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Students build a solar-powered greenhouse that produces 50% more energy than it uses

Buildings should be more productive, and it starts with growing food on our roofs.

Students build a solar-powered greenhouse that produces 50% more energy than it uses
[Photo: ©Adrià Goula/courtesy IAAC/Pati Nunez Agency]

When greenhouses were popularized in the 19th century, they revolutionized the way plants and produce were grown. Today, greenhouses can maintain constant temperatures all year long, making them ideal for harsher climates. But here’s the catch: They’re very energy-intensive.

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That is, unless they’re solar-powered.

[Photo: ©Adrià Goula/courtesy IAAC/Pati Nunez Agency]
In Barcelona’s Sierra de Collserola Natural Park, a group of architecture students recently built a prototype for a solar greenhouse that can grow its own food—and produce its own energy. Built from pine timber that was sourced from the region, the 130-square-foot greenhouse sits on a tiny plot of land next to Valldura Labs, a self-sufficient habitat research center. And while this greenhouse is located in nature, the concept can be replicated across city rooftops and refugee camps, where basic needs like food and energy are harder to meet.

[Photo: ©Adrià Goula/courtesy IAAC/Pati Nunez Agency]
The greenhouse was developed during a master’s program at the Institute for Advanced Architecture of Catalonia. The students lived on campus for a year and built the two-story structure in two months, led by architects Vicente Guallart and Daniel Ibáñez.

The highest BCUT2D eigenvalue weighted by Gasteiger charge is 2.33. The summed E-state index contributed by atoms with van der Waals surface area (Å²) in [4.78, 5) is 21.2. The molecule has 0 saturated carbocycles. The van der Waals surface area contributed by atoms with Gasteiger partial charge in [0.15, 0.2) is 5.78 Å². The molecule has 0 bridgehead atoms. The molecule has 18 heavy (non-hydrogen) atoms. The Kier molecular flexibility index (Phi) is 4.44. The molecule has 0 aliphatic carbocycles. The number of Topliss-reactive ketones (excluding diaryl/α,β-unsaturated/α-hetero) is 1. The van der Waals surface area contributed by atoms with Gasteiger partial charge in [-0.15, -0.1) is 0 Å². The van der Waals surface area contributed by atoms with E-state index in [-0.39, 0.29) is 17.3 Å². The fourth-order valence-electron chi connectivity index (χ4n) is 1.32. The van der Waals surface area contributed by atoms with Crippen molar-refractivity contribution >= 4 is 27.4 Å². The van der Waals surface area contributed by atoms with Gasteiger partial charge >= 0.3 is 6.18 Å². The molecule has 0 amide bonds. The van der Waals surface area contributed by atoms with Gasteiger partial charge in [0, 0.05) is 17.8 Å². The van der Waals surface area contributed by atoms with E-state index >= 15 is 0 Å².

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In 2014, Guallart wrote a book called The Self-Sufficient City. Then the chief architect of Barcelona, Guallart argued that buildings should be more productive and that we should produce food and energy locally. In many ways, the greenhouse is an interpretation of Guallard’s philosophy.

[Photo: ©Adrià Goula/courtesy IAAC/Pati Nunez Agency]
The structure is laid out across two floors: Plants germinate downstairs and then continue to grow upstairs. An angled glass roof helps capture sunlight during the day, while LED and UV light helps produce like lettuce, tomatoes, and eggplant grow at night. The roof is decked out with solar panels in a checkered pattern, while windows at the front and back can be opened for natural ventilation. An irrigation system infused with nutrients helps speed up the growth, as well. (As an added bonus, instead of soil, they used sawdust from the cut timber.)

[Photo: ©Adrià Goula/courtesy IAAC/Pati Nunez Agency]
Both the LED panels and the irrigation system are powered by the solar panels. The greenhouse only uses about 50% of the energy it produced, which left the other half for the nearby Valldura Labs facility. (Guallart says they could’ve covered the entire roof in solar panels and had 75% of energy left over, but budget restrictions made that difficult.)

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[Photo: ©Adrià Goula/courtesy IAAC/Pati Nunez Agency]
The prototype was completed in September 2021, and it has already informed the design of a rooftop greenhouse for the highest timber building in Barcelona, which Guallart’s firm, Guallart Architects, is currently designing. At 1,600 square feet and 29 feet high, the greenhouse will be over 10 times bigger than the prototype. But solar greenhouses can be added on top of existing buildings, too. “If we decide we want to produce food and energy in our cities, we can do it, the only thing we need to do is adapt our buildings or make our buildings focused on that,” Guallart says. It all comes down to how many flat roofs your city has. (In Barcelona, he says about 80% are flat.)

[Photo: ©Adrià Goula/courtesy IAAC/Pati Nunez Agency]
For Guallart, the ultimate goal is to build communities that are able to grow their own food and produce their own energy. Outside of Beijing, Guallart Architects is now working on a self-sustaining housing complex with communal greenhouses and solar-powered roofs. “Instead of giving money to buy food and paying energy companies, we should empower communities and buildings by creating new infrastructures that will make them stronger, he says. “We can invest once and manage forever.”

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